THE PRICE OF PIRACY. Microsoft revealed details of its forensic study of pirated software and brand-name PCs with pirated software installed.
MANILA, Philippines - At a press conference on Monday, February 25, Microsoft announced the results of a forensic study on malware threats, noting that people had to take caution not only in avoiding buying pirated software, but also in ensuring their purchased PCs do not have malware pre-installed by unscrupulous vendors.
The study looked at a total of 282 samples made up of 216 brand-name PCs with pirated software installed and 66 counterfeit software DVDs. These samples were sourced from Indonesia, Malaysia, the Philippines, Thailand, and Vietnam.
After examining the computers and DVDs, Microsoft noted a malware infection rate of 69%, increasing 6 points from its initial study done in December 2012. A total of 68% of the sampled computers contained malware, and 74% of the sampled DVDs contained malware.
The study notes that even well-known PC brands were affected by the malware issue. Microsoft thinks, however, the manufacturers themselves weren't to blame.
MICROSOFT TALKS. Microsoft's panelists during the question and answer section of their press conference.
Instead, the company believes the computers were using non-Windows operating systems, which were replaced in the downstream supply chain or retail channel with malware-laden counterfeit Windows operating systems. Their study also showed evidence that some of their sampled computers had their hard drives swapped with inferior drives that may have had the malware pre-installed.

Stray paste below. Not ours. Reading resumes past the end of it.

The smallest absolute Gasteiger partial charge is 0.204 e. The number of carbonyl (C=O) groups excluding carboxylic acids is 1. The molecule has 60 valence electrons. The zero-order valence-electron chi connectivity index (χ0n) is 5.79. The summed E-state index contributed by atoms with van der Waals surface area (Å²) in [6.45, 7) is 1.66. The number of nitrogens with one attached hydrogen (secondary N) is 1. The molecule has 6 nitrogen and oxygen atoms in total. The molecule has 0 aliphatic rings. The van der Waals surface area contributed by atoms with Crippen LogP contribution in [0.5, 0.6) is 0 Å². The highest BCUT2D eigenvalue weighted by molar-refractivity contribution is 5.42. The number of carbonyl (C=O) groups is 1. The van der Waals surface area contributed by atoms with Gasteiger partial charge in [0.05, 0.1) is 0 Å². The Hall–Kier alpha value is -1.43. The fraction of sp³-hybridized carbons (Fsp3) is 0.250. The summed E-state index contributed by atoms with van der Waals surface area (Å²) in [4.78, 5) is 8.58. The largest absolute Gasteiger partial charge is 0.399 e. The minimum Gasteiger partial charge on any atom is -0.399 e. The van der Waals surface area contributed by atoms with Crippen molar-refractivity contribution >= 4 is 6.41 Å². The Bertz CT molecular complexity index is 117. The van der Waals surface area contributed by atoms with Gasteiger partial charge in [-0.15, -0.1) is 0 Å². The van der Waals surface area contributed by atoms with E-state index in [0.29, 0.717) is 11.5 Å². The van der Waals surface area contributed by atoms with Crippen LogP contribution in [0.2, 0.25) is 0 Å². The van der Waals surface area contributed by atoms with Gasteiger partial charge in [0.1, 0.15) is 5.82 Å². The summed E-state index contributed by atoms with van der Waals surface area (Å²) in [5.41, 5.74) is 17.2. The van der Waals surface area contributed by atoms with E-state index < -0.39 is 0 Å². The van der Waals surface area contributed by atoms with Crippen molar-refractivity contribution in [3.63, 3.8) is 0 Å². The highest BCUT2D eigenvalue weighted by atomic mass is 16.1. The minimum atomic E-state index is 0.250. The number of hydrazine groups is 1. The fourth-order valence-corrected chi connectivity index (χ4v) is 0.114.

Out of 5,601 strains of malware, 1,898 of the strains bypassed security checks, and 3,703 of the malware strains were considered hostile, or malicious enough to cause damage or steal information.
Microsoft's testing showed 1,131 unique strains of malware and virus infections in its Southeast Asia sample, including the Zeus Trojan, which uses keyloggers to steal data and identities from affected users.
The testing also showed that the malware altered rules on security software. In its report, Microsoft noted that 97% of the sampled computers had its Windows Firewall rules changed, and 79% of the sampled computers had Windows update disabled.
Keshav Dhakad, Regional Director for Intellectual Property of Microsoft Asia-Pacific and Japan, reminds consumers to be wary. "While they might think there are great deals to be had by looking the other way," he notes, "the hidden cost of pirated software is significant, and contrary to popular belief, can’t be remedied by simply running anti-virus software."
Dhakad adds, "If a consumer can’t verify that the computer they purchased was shipped with a pre-installed, genuine copy of Windows, their risk of exposure to viruses and spyware - and the potential for data corruption, theft, and financial loss - increases exponentially." - Rappler.com